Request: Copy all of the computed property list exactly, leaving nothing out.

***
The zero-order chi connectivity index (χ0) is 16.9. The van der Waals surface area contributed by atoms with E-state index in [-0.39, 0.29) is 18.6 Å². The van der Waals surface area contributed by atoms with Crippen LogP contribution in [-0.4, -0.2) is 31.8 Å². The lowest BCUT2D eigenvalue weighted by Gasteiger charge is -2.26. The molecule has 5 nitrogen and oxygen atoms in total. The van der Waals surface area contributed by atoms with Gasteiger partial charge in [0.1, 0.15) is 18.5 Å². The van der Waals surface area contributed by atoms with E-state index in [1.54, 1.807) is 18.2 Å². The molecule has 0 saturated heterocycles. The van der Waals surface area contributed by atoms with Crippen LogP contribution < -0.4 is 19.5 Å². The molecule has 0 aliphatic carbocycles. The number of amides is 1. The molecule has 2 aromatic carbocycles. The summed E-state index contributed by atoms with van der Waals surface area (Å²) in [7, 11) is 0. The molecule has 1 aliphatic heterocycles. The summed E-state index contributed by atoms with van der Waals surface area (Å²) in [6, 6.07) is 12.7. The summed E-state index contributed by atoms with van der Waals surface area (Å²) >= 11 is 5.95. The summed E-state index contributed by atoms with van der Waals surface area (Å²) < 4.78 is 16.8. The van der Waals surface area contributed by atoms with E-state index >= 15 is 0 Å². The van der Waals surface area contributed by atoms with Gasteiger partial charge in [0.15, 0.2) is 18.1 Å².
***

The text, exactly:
The zero-order chi connectivity index (χ0) is 16.9. The van der Waals surface area contributed by atoms with E-state index in [-0.39, 0.29) is 18.6 Å². The van der Waals surface area contributed by atoms with Crippen LogP contribution in [-0.4, -0.2) is 31.8 Å². The lowest BCUT2D eigenvalue weighted by Gasteiger charge is -2.26. The molecule has 5 nitrogen and oxygen atoms in total. The van der Waals surface area contributed by atoms with Gasteiger partial charge in [0.1, 0.15) is 18.5 Å². The van der Waals surface area contributed by atoms with E-state index in [1.54, 1.807) is 18.2 Å². The molecule has 0 saturated heterocycles. The van der Waals surface area contributed by atoms with Crippen LogP contribution < -0.4 is 19.5 Å². The molecule has 0 aliphatic carbocycles. The number of amides is 1. The molecule has 2 aromatic carbocycles. The summed E-state index contributed by atoms with van der Waals surface area (Å²) in [7, 11) is 0. The molecule has 1 aliphatic heterocycles. The summed E-state index contributed by atoms with van der Waals surface area (Å²) in [6, 6.07) is 12.7. The summed E-state index contributed by atoms with van der Waals surface area (Å²) >= 11 is 5.95. The summed E-state index contributed by atoms with van der Waals surface area (Å²) < 4.78 is 16.8. The van der Waals surface area contributed by atoms with E-state index >= 15 is 0 Å². The van der Waals surface area contributed by atoms with Gasteiger partial charge in [0.15, 0.2) is 18.1 Å².